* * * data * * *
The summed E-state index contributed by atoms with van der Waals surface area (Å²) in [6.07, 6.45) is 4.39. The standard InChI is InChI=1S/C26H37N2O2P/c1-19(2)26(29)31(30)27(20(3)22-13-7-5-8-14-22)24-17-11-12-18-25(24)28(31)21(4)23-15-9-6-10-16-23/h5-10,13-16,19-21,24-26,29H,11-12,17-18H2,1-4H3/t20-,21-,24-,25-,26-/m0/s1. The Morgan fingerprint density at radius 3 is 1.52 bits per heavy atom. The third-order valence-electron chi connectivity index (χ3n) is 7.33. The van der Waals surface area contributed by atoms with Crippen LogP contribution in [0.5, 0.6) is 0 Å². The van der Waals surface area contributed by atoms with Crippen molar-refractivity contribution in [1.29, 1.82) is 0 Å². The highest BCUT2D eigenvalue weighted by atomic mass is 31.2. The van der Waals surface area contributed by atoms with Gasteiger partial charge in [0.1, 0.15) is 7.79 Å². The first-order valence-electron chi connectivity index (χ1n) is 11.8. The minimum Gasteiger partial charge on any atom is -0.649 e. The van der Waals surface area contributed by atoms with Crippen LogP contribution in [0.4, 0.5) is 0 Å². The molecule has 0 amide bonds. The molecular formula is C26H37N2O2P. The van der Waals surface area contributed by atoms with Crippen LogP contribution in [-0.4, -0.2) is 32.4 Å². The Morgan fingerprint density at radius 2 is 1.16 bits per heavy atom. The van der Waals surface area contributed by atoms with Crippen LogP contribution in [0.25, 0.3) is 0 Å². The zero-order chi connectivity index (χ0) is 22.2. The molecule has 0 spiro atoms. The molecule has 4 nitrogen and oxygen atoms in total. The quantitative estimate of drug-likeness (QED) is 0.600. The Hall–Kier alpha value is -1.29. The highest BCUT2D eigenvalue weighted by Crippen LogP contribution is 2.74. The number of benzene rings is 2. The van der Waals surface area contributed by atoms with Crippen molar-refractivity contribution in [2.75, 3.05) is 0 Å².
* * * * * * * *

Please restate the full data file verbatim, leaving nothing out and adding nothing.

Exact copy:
The summed E-state index contributed by atoms with van der Waals surface area (Å²) in [6.07, 6.45) is 4.39. The standard InChI is InChI=1S/C26H37N2O2P/c1-19(2)26(29)31(30)27(20(3)22-13-7-5-8-14-22)24-17-11-12-18-25(24)28(31)21(4)23-15-9-6-10-16-23/h5-10,13-16,19-21,24-26,29H,11-12,17-18H2,1-4H3/t20-,21-,24-,25-,26-/m0/s1. The Morgan fingerprint density at radius 3 is 1.52 bits per heavy atom. The third-order valence-electron chi connectivity index (χ3n) is 7.33. The van der Waals surface area contributed by atoms with Crippen LogP contribution in [0.5, 0.6) is 0 Å². The van der Waals surface area contributed by atoms with Crippen molar-refractivity contribution in [1.29, 1.82) is 0 Å². The highest BCUT2D eigenvalue weighted by atomic mass is 31.2. The van der Waals surface area contributed by atoms with Gasteiger partial charge in [0.1, 0.15) is 7.79 Å². The first-order valence-electron chi connectivity index (χ1n) is 11.8. The minimum Gasteiger partial charge on any atom is -0.649 e. The van der Waals surface area contributed by atoms with Crippen LogP contribution in [0.4, 0.5) is 0 Å². The molecule has 0 amide bonds. The molecular formula is C26H37N2O2P. The van der Waals surface area contributed by atoms with Crippen LogP contribution in [-0.4, -0.2) is 32.4 Å². The Morgan fingerprint density at radius 2 is 1.16 bits per heavy atom. The van der Waals surface area contributed by atoms with Crippen LogP contribution in [0.25, 0.3) is 0 Å². The zero-order chi connectivity index (χ0) is 22.2. The molecule has 0 spiro atoms. The molecule has 4 nitrogen and oxygen atoms in total. The quantitative estimate of drug-likeness (QED) is 0.600. The Hall–Kier alpha value is -1.29. The highest BCUT2D eigenvalue weighted by Crippen LogP contribution is 2.74. The number of benzene rings is 2. The van der Waals surface area contributed by atoms with Crippen molar-refractivity contribution in [2.75, 3.05) is 0 Å².